Macros and security

Macros are an essential part of Xperience. You can read more about them in the Macro expressions chapter. This page focuses on the security mechanisms and best practices related to macros.

Signing macros

Whenever a user saves a complex macro expression, the system automatically adds a security signature. This signature contains an identifier of the macro’s author (the user name or an assigned macro identity) and a hash of the given expression.

You can recognize signed macro expressions by the # character, which the system automatically inserts before the closing %} parentheses when saving the text containing the macro:

  • {%CurrentSite.SiteID #%}

For illustration, a signed macro may look like this in the database:

  • {%CurrentSite.SiteID|(user)administrator|(hash)9056b7b76629a47a660c40cc2e5b0d92a13d0f9bce178847ca412c3a585552a1%}
  • {%CurrentSite.SiteID|(identity)GlobalAdministrator|(hash)e3402fe14374ab15d119dddbb6c831ce3d2ef55bd8e70ce8eb80994f4e6ad18b%}

Hashing is omitted when submitting very simple macros (e.g., {%FullName%}). Macros are signed only when they contain an indexer or a dot.

The system checks the macro signature when accessing an object through a different object (for example the user settings of a user object) and evaluates whether the user (identified by the signature) has permissions to execute the macro. 

The best practice is to use the least privilege approach – submit macros signed by a user who has access only to the required objects and nothing else.

SQL injections

Macros can become part of SQL queries, for example in WhereCondition and OrderBy fields, which can lead to SQL injection vulnerability.

To protect from SQL injection, we recommend using the SQLEscape method when handling SQL macros:

WHERE UserName LIKE '%{% SQLEscape(QueryString.GetValue("test", ""))#%}%'

However, if you expect a different data type than string (for example an integer), you need to convert the macro to the correct data type. The SQLEscape method is useless in this case.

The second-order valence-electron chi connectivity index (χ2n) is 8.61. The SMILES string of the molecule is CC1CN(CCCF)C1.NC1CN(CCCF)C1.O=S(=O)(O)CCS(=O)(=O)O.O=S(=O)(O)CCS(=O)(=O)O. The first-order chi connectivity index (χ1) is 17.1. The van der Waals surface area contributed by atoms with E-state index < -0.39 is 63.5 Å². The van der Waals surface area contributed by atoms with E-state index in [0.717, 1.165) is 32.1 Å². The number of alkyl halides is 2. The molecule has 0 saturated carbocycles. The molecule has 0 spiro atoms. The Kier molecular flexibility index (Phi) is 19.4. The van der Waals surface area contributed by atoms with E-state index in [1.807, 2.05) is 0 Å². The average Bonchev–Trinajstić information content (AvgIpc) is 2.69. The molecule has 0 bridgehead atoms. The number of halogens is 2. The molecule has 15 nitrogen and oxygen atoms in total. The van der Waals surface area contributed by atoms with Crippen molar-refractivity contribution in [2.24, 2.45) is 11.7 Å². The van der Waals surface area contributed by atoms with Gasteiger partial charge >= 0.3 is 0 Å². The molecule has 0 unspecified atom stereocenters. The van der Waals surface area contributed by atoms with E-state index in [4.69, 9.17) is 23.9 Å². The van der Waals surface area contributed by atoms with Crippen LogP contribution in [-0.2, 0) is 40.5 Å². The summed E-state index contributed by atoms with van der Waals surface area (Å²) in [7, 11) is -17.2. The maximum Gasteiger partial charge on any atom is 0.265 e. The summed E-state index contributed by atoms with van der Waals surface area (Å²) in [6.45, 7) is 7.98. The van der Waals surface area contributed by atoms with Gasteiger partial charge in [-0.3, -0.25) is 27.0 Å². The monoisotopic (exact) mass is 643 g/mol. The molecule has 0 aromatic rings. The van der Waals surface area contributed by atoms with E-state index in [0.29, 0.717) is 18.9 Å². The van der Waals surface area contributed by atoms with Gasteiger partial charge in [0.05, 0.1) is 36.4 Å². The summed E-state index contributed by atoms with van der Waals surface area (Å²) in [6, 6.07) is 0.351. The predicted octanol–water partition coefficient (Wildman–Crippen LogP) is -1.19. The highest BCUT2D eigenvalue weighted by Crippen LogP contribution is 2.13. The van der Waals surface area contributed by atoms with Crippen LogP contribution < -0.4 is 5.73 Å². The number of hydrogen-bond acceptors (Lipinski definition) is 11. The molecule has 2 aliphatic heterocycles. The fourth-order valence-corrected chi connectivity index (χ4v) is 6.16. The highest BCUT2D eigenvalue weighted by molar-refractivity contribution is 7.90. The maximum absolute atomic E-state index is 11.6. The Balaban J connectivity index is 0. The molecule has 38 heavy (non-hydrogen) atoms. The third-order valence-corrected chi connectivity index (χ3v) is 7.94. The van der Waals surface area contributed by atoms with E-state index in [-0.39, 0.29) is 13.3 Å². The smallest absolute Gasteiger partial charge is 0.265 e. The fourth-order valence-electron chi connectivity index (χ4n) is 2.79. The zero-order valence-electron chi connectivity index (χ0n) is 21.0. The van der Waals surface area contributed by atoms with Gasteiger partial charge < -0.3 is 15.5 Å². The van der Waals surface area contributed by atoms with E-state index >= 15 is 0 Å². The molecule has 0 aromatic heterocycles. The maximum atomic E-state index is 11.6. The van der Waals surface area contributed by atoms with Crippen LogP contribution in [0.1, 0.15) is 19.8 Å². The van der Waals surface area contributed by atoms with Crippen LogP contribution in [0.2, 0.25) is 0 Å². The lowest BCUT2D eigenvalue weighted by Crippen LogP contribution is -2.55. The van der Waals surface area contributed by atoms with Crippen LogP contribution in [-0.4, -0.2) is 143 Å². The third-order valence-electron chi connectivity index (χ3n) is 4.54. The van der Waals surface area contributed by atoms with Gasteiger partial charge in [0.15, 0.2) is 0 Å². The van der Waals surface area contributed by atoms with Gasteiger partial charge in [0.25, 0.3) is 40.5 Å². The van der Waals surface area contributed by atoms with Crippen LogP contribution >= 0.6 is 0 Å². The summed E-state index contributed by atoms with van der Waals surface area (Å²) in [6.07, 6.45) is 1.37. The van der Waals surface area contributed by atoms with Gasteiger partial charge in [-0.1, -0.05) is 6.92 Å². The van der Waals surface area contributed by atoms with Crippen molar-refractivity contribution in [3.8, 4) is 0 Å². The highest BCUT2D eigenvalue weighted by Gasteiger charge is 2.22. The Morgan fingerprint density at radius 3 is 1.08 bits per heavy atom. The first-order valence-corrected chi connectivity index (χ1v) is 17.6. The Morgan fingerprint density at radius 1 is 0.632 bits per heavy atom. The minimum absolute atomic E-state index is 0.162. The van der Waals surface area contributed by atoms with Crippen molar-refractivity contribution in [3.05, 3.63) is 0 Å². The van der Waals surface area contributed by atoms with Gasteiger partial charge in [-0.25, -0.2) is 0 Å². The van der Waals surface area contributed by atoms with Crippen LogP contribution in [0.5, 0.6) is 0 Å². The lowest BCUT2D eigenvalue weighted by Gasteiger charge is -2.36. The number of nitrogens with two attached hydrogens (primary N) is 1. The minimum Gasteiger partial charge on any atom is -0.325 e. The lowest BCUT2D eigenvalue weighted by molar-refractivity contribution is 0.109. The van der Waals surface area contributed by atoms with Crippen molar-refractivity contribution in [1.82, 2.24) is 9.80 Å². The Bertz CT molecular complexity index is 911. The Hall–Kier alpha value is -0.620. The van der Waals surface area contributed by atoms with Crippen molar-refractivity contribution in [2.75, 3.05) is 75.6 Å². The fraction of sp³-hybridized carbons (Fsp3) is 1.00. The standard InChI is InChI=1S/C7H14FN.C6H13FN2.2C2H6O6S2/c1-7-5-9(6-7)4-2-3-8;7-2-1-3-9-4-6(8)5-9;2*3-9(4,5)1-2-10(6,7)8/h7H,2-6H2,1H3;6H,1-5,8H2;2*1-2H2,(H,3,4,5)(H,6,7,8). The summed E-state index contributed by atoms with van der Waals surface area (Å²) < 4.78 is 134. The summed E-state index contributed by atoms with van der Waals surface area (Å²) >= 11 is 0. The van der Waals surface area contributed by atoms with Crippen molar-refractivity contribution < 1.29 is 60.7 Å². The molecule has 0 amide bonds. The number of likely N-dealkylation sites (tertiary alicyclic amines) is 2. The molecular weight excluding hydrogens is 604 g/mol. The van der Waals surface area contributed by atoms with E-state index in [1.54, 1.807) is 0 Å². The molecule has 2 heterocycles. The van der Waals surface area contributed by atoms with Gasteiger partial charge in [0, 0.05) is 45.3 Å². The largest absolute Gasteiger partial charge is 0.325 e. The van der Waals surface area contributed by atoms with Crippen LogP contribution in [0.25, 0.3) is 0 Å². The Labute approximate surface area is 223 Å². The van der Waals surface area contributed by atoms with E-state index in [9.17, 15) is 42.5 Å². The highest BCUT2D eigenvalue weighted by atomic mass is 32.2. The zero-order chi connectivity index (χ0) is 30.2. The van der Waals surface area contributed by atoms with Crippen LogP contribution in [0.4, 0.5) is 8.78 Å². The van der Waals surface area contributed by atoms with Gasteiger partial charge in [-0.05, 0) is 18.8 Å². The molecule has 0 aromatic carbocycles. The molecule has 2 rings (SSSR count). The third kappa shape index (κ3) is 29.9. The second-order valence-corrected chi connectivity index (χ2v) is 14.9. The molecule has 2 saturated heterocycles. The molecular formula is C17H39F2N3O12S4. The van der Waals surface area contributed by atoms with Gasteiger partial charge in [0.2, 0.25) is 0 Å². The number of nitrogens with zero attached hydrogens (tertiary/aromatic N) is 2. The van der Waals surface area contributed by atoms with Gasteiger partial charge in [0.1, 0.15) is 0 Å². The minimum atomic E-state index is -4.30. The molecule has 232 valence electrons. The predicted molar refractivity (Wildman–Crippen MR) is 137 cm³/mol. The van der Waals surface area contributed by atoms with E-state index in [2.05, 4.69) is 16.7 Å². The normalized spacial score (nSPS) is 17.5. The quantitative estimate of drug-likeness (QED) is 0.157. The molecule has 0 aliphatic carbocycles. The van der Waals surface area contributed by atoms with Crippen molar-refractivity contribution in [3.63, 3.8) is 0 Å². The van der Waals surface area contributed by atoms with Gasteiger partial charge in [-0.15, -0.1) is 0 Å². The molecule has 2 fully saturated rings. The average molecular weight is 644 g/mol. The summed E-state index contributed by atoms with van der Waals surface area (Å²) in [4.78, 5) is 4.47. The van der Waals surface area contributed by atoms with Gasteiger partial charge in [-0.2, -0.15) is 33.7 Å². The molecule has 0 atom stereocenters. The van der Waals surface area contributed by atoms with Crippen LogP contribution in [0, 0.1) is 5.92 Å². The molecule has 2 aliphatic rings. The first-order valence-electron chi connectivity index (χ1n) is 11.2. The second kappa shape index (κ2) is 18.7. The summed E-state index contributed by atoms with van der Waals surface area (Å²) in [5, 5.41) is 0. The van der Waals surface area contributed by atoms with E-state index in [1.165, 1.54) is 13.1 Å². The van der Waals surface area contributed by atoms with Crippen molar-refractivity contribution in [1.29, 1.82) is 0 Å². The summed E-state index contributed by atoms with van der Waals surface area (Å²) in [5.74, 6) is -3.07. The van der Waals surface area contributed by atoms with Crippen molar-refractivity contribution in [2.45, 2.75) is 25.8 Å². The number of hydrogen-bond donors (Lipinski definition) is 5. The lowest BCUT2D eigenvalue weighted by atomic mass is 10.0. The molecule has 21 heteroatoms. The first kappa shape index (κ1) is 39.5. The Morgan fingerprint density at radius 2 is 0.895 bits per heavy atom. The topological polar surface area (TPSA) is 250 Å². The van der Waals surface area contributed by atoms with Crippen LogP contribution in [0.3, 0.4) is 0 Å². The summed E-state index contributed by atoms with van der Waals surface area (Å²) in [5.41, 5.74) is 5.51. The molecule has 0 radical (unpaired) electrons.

WHERE UserID = {% ToInt(QueryString.GetValue("test", ""), 0)#%}

Output encoding of macros

Macro encoding is an essential protection against XSS. You must encode output macros properly, unless you want to display some HTML code using the particular macro. There are several methods for encoding macros in Xperience:

  • {% UrlEncode(CurrentUser.FullName) %} – macro is encoded into the query URL.
  • {% HTMLEncode(CurrentUser.FullName) %} – macro is a part of standard page output text and text between HTML tags.
  • {% HTMLAttributeEncode(CurrentUser.FullName) %} – macro is a part of an HTML attribute
  • {% JSEscape(CurrentUser.FullName) %} – macro is a part of JS code.

Writing custom macro methods

When creating a custom macro method, you need to ensure security yourself. The macro engine cannot predict which data is accessed in the method, and thus cannot properly secure the method.

Unsafe macros

Query macros, cookie macros and data macros (information from the database, e.g. user display name) and their equivalent properties can be potentially dangerous. When you use these macros, you have to secure them against SQL injection and XSS.

It is NOT possible to gain access to user passwords using macros.